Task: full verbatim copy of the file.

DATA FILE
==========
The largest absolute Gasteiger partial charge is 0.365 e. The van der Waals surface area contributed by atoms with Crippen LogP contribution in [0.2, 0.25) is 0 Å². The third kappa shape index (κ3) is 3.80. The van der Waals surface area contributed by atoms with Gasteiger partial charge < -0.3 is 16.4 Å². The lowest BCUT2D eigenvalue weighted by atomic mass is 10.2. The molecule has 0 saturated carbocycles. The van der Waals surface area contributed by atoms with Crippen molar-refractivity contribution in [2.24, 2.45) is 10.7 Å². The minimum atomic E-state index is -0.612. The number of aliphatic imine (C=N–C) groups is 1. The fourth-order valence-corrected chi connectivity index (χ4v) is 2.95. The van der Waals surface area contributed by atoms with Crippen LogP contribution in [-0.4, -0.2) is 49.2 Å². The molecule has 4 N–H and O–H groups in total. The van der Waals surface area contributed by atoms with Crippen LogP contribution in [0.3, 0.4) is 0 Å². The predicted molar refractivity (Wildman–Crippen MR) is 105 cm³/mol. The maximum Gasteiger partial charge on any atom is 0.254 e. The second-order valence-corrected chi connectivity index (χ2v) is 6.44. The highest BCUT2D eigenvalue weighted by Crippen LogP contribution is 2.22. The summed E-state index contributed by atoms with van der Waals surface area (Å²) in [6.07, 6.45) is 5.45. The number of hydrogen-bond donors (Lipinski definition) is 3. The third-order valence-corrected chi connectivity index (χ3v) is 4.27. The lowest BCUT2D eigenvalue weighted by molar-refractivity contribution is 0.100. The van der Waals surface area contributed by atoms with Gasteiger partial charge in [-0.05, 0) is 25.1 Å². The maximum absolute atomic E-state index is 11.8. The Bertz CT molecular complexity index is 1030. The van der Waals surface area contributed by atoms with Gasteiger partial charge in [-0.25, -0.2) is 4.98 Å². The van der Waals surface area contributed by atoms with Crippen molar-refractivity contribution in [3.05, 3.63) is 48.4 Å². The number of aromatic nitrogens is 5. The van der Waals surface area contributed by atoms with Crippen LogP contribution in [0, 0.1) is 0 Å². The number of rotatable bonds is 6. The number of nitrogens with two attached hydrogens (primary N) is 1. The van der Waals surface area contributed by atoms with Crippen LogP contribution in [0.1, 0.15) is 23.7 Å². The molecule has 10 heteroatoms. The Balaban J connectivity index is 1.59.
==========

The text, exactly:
The largest absolute Gasteiger partial charge is 0.365 e. The van der Waals surface area contributed by atoms with Crippen LogP contribution in [0.2, 0.25) is 0 Å². The third kappa shape index (κ3) is 3.80. The van der Waals surface area contributed by atoms with Gasteiger partial charge < -0.3 is 16.4 Å². The lowest BCUT2D eigenvalue weighted by atomic mass is 10.2. The molecule has 0 saturated carbocycles. The van der Waals surface area contributed by atoms with Crippen molar-refractivity contribution in [2.24, 2.45) is 10.7 Å². The minimum atomic E-state index is -0.612. The number of aliphatic imine (C=N–C) groups is 1. The fourth-order valence-corrected chi connectivity index (χ4v) is 2.95. The van der Waals surface area contributed by atoms with Crippen LogP contribution in [-0.4, -0.2) is 49.2 Å². The molecule has 4 N–H and O–H groups in total. The van der Waals surface area contributed by atoms with Crippen LogP contribution in [0.3, 0.4) is 0 Å². The predicted molar refractivity (Wildman–Crippen MR) is 105 cm³/mol. The maximum Gasteiger partial charge on any atom is 0.254 e. The second-order valence-corrected chi connectivity index (χ2v) is 6.44. The highest BCUT2D eigenvalue weighted by Crippen LogP contribution is 2.22. The summed E-state index contributed by atoms with van der Waals surface area (Å²) in [6.07, 6.45) is 5.45. The number of hydrogen-bond donors (Lipinski definition) is 3. The third-order valence-corrected chi connectivity index (χ3v) is 4.27. The lowest BCUT2D eigenvalue weighted by molar-refractivity contribution is 0.100. The van der Waals surface area contributed by atoms with Gasteiger partial charge in [-0.05, 0) is 25.1 Å². The maximum absolute atomic E-state index is 11.8. The Bertz CT molecular complexity index is 1030. The van der Waals surface area contributed by atoms with Gasteiger partial charge in [-0.25, -0.2) is 4.98 Å². The van der Waals surface area contributed by atoms with Crippen molar-refractivity contribution in [3.05, 3.63) is 48.4 Å². The number of aromatic nitrogens is 5. The van der Waals surface area contributed by atoms with Crippen LogP contribution in [0, 0.1) is 0 Å². The number of rotatable bonds is 6. The number of nitrogens with two attached hydrogens (primary N) is 1. The van der Waals surface area contributed by atoms with Crippen LogP contribution in [0.1, 0.15) is 23.7 Å². The molecule has 10 heteroatoms. The Balaban J connectivity index is 1.59.